Nutrition & Feed products
Wanted: Fishmeal replacement
With fishmeal accounting for a huge chunk of fish diet cost, there is a continuous search for cheap alternative ingredients
September 27, 2019 By Ruby Gonzalez
In Nigeria, it was reported that fish farmers who couldn’t afford fishmeal have resorted to using bread crumbs and other cheap carbohydrate sources as feeds, which result in poor-quality fish.
Blood meal is another cheap alternative source of protein. To find out its impact on the key performance indicators of the fish, a study was conducted by researchers from the Ajuru University of Education.
John Amadi and his team embarked on determining how several diets containing various percentage replacements affected the increase in length and weight of North African catfish (Clarias gariepinus). Carcass composition was likewise evaluated.
Results of the best trial diet in Nigeria for Carias gariepinus fingerling fared better than the control group diet of pure fishmeal.
“The present study revealed that [diet with 30 per cent replacement] proved to be most conducive for rearing Clarias gariepinus fingerlings. And it was the best alternative in comparison with [control diet] because it gave rise to the best growth rate and size increase,” the authors cited in, “Blood meal as substitute for fish meal in the diet of Clarias gariepinus fingerlings: carcass analysis and condition factors,” published in the International Journal of Fisheries and Aquatic Research.
The trial diets included substitutions of 10 to 30 per cent blood meal at five per cent increments.
Lotus leaf meal
In Cote d’Ivoire, a researcher found potential in the Nymphaea lotus leaf meal (NLM). Up to 20 per cent of NLM can be incorporated in the diet of African catfish with no adverse effects on growth performance, feed utilization, and survival rate, according to a study conducted by Athanase Otchoumou, teacher-researcher at the University Felix Houphouet Boigny.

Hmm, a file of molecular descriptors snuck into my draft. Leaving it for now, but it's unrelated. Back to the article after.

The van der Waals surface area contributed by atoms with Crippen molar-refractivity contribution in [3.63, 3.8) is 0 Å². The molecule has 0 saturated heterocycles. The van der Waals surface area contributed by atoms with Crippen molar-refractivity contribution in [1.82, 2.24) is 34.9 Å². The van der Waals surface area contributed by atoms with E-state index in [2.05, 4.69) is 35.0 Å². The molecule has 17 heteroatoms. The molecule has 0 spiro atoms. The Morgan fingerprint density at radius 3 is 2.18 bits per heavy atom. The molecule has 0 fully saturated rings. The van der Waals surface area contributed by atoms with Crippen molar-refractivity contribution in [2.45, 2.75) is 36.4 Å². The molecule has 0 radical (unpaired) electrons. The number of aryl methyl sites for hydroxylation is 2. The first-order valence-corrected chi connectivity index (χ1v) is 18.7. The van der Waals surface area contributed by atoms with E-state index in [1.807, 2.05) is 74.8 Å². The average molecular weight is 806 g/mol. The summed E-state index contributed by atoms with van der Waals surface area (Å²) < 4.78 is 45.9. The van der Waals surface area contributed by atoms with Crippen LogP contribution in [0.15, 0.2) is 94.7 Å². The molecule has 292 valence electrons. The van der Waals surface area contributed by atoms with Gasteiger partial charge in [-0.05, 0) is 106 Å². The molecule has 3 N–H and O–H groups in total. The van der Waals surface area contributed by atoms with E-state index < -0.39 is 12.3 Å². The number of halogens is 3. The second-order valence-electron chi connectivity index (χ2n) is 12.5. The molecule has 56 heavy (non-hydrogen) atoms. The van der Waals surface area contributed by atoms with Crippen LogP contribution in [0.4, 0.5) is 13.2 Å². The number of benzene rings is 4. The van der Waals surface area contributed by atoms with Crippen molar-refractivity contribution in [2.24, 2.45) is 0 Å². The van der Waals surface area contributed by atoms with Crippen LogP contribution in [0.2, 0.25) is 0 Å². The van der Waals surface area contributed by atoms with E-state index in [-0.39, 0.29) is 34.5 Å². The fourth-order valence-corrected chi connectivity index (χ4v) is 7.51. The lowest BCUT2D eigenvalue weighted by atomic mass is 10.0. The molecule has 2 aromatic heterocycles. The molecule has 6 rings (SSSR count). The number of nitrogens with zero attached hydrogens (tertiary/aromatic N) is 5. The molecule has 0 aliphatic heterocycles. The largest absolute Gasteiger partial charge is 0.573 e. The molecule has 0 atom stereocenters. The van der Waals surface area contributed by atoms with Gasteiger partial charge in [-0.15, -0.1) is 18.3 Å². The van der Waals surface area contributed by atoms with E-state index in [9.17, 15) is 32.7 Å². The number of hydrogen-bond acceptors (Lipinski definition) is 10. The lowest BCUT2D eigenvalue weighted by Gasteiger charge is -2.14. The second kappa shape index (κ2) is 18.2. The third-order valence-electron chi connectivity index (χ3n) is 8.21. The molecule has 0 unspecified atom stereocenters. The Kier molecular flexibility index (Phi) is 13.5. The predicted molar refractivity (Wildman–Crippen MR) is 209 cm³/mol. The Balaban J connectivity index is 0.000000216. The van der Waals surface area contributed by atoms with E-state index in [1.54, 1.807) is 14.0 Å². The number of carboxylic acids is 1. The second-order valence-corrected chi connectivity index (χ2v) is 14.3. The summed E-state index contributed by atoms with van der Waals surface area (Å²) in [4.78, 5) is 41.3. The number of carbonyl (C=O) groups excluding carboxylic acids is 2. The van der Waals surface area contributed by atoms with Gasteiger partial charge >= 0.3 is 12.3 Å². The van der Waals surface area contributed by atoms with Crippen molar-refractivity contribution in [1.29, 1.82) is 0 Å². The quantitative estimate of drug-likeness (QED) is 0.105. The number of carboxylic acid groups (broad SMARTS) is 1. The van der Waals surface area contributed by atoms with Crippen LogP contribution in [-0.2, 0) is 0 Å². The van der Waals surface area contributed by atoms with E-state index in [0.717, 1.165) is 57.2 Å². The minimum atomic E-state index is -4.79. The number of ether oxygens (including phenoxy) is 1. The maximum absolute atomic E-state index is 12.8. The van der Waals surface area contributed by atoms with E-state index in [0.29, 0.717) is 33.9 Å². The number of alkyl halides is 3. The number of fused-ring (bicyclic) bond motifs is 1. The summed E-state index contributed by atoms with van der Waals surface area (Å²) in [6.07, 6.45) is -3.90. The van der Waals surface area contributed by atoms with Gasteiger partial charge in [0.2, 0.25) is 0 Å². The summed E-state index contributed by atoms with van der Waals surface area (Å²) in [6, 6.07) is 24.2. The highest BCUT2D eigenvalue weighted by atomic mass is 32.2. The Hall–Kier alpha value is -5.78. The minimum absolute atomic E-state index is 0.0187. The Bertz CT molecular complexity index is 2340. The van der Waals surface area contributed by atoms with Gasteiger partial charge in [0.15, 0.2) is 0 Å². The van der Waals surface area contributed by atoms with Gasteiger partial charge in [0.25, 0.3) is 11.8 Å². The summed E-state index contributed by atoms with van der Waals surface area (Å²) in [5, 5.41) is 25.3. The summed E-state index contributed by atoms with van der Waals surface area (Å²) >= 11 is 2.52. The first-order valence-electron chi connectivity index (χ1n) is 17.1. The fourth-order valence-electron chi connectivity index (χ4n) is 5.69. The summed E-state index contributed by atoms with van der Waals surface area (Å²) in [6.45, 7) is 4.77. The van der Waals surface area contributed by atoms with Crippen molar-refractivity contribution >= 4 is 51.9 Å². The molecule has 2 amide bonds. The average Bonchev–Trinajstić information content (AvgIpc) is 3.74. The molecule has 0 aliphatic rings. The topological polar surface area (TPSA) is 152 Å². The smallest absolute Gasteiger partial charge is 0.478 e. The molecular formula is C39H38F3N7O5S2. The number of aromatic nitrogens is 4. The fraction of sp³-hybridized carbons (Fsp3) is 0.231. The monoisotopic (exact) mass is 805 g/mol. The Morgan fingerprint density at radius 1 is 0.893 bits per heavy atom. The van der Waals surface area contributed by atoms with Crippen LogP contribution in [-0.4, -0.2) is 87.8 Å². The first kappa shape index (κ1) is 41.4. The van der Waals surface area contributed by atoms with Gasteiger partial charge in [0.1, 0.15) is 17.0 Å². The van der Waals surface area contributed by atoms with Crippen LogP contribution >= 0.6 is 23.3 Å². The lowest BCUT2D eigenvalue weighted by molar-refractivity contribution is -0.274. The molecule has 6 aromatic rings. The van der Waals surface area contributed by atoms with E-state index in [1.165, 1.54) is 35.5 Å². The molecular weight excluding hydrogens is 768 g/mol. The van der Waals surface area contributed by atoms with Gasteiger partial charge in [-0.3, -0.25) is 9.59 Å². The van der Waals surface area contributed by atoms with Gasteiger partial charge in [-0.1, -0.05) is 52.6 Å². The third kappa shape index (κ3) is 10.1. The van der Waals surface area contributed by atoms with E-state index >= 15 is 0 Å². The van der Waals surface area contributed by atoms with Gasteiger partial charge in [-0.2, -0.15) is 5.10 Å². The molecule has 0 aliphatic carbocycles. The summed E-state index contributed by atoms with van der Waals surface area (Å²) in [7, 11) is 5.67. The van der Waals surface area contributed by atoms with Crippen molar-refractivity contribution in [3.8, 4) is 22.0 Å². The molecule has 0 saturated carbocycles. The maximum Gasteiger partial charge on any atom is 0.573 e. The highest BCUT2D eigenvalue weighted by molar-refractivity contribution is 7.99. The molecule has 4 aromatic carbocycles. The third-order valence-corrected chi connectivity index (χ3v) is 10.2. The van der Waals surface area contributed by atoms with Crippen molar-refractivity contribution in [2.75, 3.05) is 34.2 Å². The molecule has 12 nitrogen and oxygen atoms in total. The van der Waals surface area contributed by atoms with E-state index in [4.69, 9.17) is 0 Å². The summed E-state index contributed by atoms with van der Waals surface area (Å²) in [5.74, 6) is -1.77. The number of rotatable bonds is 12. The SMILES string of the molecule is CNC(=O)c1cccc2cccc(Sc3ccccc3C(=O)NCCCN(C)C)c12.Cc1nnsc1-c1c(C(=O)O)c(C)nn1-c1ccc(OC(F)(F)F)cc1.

“To sum up, the present study is preliminary work for future studies evaluating the dietary inclusion of NLM in aquatic feeds as a promising cheap source of protein,” cited Otchoumou in, “Growth performance of Heterobranchus longifilis, (Valenciennes, 1840) Fingerlings Fed with Nymphaea lotus (Linné, 1753),” published in the Journal of Agricultural Studies. The research studied the effects of including Nymphaea lotus leaf meal in the diet of African catfish (Heterobranchus longifilis) fingerlings.
Inclusion of the NLM was done at 10, 20, 30 and 40 per cent of the total fish diet.
Retarded growth of fishes was observed above the optimum level of 20 per cent of plant proteins. Otchoumou said that this level could be increased if the lotus leaves were previously treated to reduce the anti-nutritional factors.
Fermented compound protein
A study resulting from a multi-sectoral collaboration in China cited that fermented compound protein may be one kind of potential protein sources for Chinese mitten crab, Eriocheir sinensis.
“The results showed that fermented protein could significantly increase mean weight gain, crab size and total yield compared with control group. Moreover, the mean weight of male crabs and the number of large-sized male crabs improved over those of the control group,” said Jiying Yu and his team. They represent universities, private companies and a government agency in Nanjing, Beijing and Wuxi.
The study, which was published in ScienceDirect’s Aquaculture and Fisheries journal, focused on an alternative feeding method and sought ways to reduce the use of trash fish in crab farming, measured growth performance and assessed the biochemical changes in the edible parts of crab.
Trash fish supplemented with corn, wheat and pea is the common feed for crab in Jiangsu province, where the experiment was conducted. Stakeholders, however, have started looking for other protein sources. In addition to the fact that trash fish supply is falling, it has been identified as a pollutant in aquaculture water.
The experiment covered the process from stocking the ponds with young crabs to harvesting mature crab. The control group was fed with small trash fish, pea and wheat grain. The experimental group was fed with small trash fish and formulated pellet feed, which contained fermented compound protein feed.
Print this page